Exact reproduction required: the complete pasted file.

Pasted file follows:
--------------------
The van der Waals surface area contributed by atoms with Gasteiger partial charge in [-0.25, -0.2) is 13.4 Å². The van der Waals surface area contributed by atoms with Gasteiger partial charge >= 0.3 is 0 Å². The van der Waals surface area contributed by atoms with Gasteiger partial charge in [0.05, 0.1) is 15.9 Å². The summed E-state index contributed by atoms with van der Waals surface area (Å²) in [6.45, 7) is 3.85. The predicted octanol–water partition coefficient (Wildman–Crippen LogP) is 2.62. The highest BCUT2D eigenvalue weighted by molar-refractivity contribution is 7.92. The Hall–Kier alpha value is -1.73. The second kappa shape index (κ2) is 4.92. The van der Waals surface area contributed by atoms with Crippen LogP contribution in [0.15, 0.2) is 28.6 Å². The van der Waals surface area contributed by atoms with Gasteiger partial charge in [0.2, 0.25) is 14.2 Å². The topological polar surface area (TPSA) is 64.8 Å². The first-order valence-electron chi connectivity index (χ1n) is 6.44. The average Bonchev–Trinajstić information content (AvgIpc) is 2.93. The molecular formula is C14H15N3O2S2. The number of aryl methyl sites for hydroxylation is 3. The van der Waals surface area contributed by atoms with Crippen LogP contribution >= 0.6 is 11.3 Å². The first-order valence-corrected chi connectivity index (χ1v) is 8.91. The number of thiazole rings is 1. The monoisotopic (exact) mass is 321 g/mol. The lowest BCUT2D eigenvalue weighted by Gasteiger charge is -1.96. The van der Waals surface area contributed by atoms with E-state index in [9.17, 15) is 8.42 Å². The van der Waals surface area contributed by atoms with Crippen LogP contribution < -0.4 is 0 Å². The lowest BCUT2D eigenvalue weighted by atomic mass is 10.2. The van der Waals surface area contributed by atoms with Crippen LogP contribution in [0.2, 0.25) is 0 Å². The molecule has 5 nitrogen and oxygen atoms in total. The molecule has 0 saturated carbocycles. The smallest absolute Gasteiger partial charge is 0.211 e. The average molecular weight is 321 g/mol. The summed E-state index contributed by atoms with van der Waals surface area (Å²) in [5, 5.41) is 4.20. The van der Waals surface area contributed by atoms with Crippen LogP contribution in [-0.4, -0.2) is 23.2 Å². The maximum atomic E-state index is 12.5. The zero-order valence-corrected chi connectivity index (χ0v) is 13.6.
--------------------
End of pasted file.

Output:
The van der Waals surface area contributed by atoms with Gasteiger partial charge in [-0.25, -0.2) is 13.4 Å². The van der Waals surface area contributed by atoms with Gasteiger partial charge >= 0.3 is 0 Å². The van der Waals surface area contributed by atoms with Gasteiger partial charge in [0.05, 0.1) is 15.9 Å². The summed E-state index contributed by atoms with van der Waals surface area (Å²) in [6.45, 7) is 3.85. The predicted octanol–water partition coefficient (Wildman–Crippen LogP) is 2.62. The highest BCUT2D eigenvalue weighted by molar-refractivity contribution is 7.92. The Hall–Kier alpha value is -1.73. The second kappa shape index (κ2) is 4.92. The van der Waals surface area contributed by atoms with Crippen LogP contribution in [0.15, 0.2) is 28.6 Å². The van der Waals surface area contributed by atoms with Gasteiger partial charge in [0.2, 0.25) is 14.2 Å². The topological polar surface area (TPSA) is 64.8 Å². The first-order valence-electron chi connectivity index (χ1n) is 6.44. The average Bonchev–Trinajstić information content (AvgIpc) is 2.93. The molecular formula is C14H15N3O2S2. The number of aryl methyl sites for hydroxylation is 3. The van der Waals surface area contributed by atoms with Crippen LogP contribution >= 0.6 is 11.3 Å². The first-order valence-corrected chi connectivity index (χ1v) is 8.91. The number of thiazole rings is 1. The monoisotopic (exact) mass is 321 g/mol. The lowest BCUT2D eigenvalue weighted by Gasteiger charge is -1.96. The van der Waals surface area contributed by atoms with E-state index in [9.17, 15) is 8.42 Å². The van der Waals surface area contributed by atoms with Crippen LogP contribution < -0.4 is 0 Å². The lowest BCUT2D eigenvalue weighted by atomic mass is 10.2. The van der Waals surface area contributed by atoms with Crippen LogP contribution in [0.2, 0.25) is 0 Å². The molecule has 5 nitrogen and oxygen atoms in total. The molecule has 0 saturated carbocycles. The smallest absolute Gasteiger partial charge is 0.211 e. The average molecular weight is 321 g/mol. The summed E-state index contributed by atoms with van der Waals surface area (Å²) in [5, 5.41) is 4.20. The van der Waals surface area contributed by atoms with Crippen LogP contribution in [-0.4, -0.2) is 23.2 Å². The maximum atomic E-state index is 12.5. The zero-order valence-corrected chi connectivity index (χ0v) is 13.6.